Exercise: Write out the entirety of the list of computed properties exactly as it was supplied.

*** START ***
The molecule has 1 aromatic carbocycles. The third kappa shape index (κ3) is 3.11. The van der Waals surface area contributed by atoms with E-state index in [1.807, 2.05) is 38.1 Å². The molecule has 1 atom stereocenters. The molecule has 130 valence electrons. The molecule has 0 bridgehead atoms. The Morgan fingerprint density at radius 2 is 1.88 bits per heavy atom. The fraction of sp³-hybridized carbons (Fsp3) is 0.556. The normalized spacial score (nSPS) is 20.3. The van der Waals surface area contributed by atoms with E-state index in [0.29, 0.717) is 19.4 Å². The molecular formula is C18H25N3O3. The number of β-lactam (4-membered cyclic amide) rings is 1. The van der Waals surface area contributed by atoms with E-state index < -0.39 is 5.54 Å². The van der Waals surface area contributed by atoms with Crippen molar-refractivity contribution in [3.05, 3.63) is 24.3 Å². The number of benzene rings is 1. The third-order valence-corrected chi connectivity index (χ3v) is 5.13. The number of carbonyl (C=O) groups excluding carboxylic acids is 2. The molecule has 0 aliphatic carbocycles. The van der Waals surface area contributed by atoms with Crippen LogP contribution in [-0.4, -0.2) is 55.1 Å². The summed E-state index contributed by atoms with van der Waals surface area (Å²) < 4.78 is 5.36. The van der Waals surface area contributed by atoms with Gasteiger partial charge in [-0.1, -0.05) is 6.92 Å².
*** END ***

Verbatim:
The molecule has 1 aromatic carbocycles. The third kappa shape index (κ3) is 3.11. The van der Waals surface area contributed by atoms with E-state index in [1.807, 2.05) is 38.1 Å². The molecule has 1 atom stereocenters. The molecule has 130 valence electrons. The molecule has 0 bridgehead atoms. The Morgan fingerprint density at radius 2 is 1.88 bits per heavy atom. The fraction of sp³-hybridized carbons (Fsp3) is 0.556. The normalized spacial score (nSPS) is 20.3. The van der Waals surface area contributed by atoms with E-state index in [0.29, 0.717) is 19.4 Å². The molecular formula is C18H25N3O3. The number of β-lactam (4-membered cyclic amide) rings is 1. The van der Waals surface area contributed by atoms with E-state index < -0.39 is 5.54 Å². The van der Waals surface area contributed by atoms with Crippen molar-refractivity contribution in [3.05, 3.63) is 24.3 Å². The number of benzene rings is 1. The third-order valence-corrected chi connectivity index (χ3v) is 5.13. The number of carbonyl (C=O) groups excluding carboxylic acids is 2. The molecule has 0 aliphatic carbocycles. The van der Waals surface area contributed by atoms with Crippen LogP contribution in [-0.4, -0.2) is 55.1 Å². The summed E-state index contributed by atoms with van der Waals surface area (Å²) < 4.78 is 5.36. The van der Waals surface area contributed by atoms with Gasteiger partial charge in [-0.1, -0.05) is 6.92 Å².